I wondered if she’d ever even met an elderly person before.

    Cheryl

    17 Apr 13 at 5:41 am

  7. I’m not sure how much good intentions count when they aren’t backed up by professional competence–and I’m afraid I judge professional competence in terms of results visible to non-professionals.

    What we’ve got now is a bunch of palm-readers backed up by the law. I don’t doubt some of them mean well, that some of them believe and have mastered their theory and that some of them are shrewd men and women who can do some good, theory or no. But the same is true of the palm readers.

    robert_piepenbrink

    17 Apr 13 at 7:49 am

  8. There seems to be a fad for apologizing for things done by an earlier generation. I wonder if a future generation will apologize to all the kids diagnosed with ADHD?

    jd

    17 Apr 13 at 6:46 pm

  9. If the fad endures long enough, perhaps–but shouldn’t all the people imprisoned in bogus day care center sex scandals be in line ahead of them?

    So far, though, all the apologies are for what other people with different sensibilities did. There’s no great rush to own up to one’s own mistakes. When we replace the current bunch, I really hope we get people more interested in learning from their errors instead of making speeches about others’.

    robert_piepenbrink

    17 Apr 13 at 9:02 pm

  10. Don’t spoil things, Robert. It’s much easier to point out the failings of others, especially the long-dead or elderly and frail, and also especially if you’re not talking about criminal offences backed up with criminal investigations, but well-meaning endeavours that didn’t work out, than it is to consider your own failings.

    I sometimes wonder if I’m the only person who remembers the recent past.

    Cheryl

    18 Apr 13 at 4:57 am

  11. That last sentence seems unconnected to anything else. What I meant was, skipping the most highly emotive examples, I grew up in a small rural community where abortions were unheard of and birth control nearly so, and many unwanted and unexpected pregnancies occured. So I knew lots about what went on in such situations, and it didn’t involve babies being torn from the arms of mothers who would otherwise have been willing and able to care for them. Sure, some of the young mothers were unwilling – sometimes very unwilling – to relinquish their children, but most realizes it was necessary. They knew perfectly well that it was impossible, in that time and place and at their age, to keep a roof over their own head, much less that of a child, and their own birth family often wasn’t much better off. And some adoptions didn’t work out, but most seemed to have and some were definitely better for the child that the alternatives.

    And yet you read of stolen children (not always in the sense of stolen Native children, either), just as though if it weren’t for the evil authorities who arranged adoptions everything would have been hunky-dory, even for the mothers who were 12-13, or uneducated and unemployable, or far too immature to raise a child (I’m sure we’ve all seen teenagers who haven’t got the desire to party out of their system trying to raise a child), or a desire to get or keep as far away from the nasty or even criminal man who sired the child…. No one seems to remember what it was like to be an unmarried pregnant girl back then, and surely I’m not the only person who remembers (not being unmarried and pregnant, to be sure, but what happened and why when others were).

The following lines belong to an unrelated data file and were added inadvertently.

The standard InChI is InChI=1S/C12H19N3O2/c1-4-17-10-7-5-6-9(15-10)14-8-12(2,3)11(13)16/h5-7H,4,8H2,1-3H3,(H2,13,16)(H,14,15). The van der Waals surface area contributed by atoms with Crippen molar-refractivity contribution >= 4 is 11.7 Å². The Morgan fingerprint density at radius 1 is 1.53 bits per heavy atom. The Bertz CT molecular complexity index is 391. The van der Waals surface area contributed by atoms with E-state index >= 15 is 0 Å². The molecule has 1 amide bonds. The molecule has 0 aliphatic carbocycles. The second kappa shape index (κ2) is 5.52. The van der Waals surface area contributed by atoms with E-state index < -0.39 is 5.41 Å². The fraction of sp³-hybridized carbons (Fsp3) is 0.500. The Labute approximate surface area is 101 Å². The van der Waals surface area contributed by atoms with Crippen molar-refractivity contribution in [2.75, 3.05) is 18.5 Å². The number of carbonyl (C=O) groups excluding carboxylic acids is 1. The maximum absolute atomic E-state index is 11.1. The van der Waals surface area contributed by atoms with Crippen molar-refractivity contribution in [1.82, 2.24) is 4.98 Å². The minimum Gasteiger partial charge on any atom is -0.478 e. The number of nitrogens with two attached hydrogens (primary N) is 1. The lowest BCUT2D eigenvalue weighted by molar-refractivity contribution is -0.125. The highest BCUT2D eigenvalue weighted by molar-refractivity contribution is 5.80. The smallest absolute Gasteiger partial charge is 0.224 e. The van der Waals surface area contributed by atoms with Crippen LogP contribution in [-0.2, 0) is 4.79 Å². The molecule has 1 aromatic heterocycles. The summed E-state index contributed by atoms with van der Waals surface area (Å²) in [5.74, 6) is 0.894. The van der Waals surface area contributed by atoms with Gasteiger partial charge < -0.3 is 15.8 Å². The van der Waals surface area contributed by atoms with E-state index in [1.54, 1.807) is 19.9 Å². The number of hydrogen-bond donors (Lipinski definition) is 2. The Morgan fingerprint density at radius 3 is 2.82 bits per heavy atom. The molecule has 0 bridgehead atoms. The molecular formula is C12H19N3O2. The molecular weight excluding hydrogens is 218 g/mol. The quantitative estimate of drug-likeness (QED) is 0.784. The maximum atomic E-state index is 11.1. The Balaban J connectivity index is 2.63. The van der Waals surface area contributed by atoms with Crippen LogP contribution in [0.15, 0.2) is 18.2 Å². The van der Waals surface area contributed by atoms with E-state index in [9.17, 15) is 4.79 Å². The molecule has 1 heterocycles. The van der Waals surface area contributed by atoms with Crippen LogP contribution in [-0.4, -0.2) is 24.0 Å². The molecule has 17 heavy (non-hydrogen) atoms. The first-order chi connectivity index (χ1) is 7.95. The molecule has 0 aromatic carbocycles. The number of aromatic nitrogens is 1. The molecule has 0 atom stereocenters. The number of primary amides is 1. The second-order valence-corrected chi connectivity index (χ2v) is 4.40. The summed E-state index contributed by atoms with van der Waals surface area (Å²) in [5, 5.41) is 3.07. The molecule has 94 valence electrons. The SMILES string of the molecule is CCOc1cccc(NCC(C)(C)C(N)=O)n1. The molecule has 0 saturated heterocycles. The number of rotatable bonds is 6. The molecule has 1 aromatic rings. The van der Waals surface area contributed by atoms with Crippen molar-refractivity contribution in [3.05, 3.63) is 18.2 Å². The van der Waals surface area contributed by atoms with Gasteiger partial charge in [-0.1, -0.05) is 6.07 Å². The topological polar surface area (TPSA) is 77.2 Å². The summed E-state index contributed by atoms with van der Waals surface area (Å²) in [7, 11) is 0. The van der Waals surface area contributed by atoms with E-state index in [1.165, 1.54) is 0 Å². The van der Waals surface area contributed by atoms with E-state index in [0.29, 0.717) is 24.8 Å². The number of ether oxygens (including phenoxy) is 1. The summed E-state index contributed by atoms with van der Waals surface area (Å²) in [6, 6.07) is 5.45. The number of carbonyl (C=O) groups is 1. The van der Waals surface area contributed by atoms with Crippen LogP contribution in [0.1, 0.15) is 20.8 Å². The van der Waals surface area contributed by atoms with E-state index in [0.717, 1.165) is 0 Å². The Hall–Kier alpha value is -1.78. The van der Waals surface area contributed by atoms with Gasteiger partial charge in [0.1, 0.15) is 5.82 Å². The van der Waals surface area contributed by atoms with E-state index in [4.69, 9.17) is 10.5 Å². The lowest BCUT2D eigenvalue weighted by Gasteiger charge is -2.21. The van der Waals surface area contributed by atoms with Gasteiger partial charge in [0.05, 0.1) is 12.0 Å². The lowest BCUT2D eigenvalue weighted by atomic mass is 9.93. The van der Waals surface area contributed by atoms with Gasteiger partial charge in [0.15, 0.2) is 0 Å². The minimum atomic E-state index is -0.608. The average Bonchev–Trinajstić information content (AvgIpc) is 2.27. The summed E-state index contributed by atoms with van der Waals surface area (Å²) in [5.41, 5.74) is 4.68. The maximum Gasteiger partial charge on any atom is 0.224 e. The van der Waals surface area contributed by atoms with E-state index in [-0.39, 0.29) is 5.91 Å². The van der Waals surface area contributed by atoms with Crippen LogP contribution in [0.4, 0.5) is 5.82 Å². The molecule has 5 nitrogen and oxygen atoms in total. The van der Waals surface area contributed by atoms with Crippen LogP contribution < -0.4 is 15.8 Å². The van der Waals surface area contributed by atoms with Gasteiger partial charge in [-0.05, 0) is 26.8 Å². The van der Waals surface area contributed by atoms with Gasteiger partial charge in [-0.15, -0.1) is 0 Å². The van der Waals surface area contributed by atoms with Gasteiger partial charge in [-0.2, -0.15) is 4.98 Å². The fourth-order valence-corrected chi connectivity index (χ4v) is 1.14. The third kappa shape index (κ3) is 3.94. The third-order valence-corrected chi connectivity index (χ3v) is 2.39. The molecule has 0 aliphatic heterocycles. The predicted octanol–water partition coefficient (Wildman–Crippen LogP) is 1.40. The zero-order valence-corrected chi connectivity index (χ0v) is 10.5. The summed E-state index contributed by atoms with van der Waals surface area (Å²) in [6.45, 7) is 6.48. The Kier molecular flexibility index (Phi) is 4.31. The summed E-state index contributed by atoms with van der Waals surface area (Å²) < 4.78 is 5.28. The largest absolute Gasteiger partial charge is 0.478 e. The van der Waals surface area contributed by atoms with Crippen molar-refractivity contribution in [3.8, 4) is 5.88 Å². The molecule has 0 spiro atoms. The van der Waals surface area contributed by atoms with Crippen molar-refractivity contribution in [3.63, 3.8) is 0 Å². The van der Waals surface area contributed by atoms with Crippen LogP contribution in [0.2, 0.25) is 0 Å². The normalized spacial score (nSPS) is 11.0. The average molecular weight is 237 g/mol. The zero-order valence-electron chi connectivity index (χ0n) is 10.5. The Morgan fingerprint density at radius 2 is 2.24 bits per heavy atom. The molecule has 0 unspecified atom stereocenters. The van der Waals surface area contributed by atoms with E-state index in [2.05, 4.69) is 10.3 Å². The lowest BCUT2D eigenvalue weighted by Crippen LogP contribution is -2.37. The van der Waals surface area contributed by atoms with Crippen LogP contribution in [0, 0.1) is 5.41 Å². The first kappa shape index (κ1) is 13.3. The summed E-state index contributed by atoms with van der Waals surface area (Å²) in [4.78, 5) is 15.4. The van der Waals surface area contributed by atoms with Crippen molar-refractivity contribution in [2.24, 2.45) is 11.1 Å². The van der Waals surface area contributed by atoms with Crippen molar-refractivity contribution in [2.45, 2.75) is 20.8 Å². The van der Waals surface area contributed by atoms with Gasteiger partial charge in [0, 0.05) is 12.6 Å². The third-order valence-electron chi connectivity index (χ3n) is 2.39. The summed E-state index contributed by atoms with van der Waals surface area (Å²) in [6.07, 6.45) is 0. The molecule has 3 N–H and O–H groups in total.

Cheryl

    18 Apr 13 at 5:59 am

  12. Our society has developed into one where violence is now a “normal” response to one’s feelings of anger. If this is terrorism, so be it. Movies, television, music, etc. all promote violence as a form of entertainment, but there are so many people who have grown up with just that as a form of entertainment that they see it as a “normal” response. Until we change our culture, we will continue to see the horrific acts of violence against masses of people.
    Is this a mental illness? I don’t think so. I think it’s the new “normal,” and we’d better get used to it, or figure out a way of changing what’s causing it.

    sarahartburn

    18 Apr 13 at 9:14 am

  13. I think just this once I’d like to let the mediaoff the hook. Certainly there is violence in video games and in GAME OF THRONES. Check the body count of Fifties westerns or early paperbacks–and before them of radio drama and dime novels. Popular culture is concerned with the essentials of life, which is sex money religion and violence, no different now from when border ballads were the hot new medium.

    But we have gone back to fame as the only immortality, while eliminating shame or infamy from the popular vocabulary. Kill a famous person! Kill hundreds not so well-known! You’ll be famous as a result.

    For that, I have a long list of people to blame. None of them are professional story-tellers unless you count the evening news.

    robert_piepenbrink

    18 Apr 13 at 10:05 am

  14. Robert, I think the difference was in the way violence was treated. There were “bad guys” and “good guys,” and the good guys only used violence if they had to. The bad guys used it to get what they wanted or as a response to anger. AND, there were plenty of TV and movie supplements (“Father Knows Best”) to show alternative ways to deal with life as it is.
    I get your “immortality” thing, but with absent parenting prevalent today and the TV being the baby-sitter, I don’t think the media gets a pass. Nor do I think they are totally responsible, but it’s there.

    sarahartburn

    18 Apr 13 at 10:30 am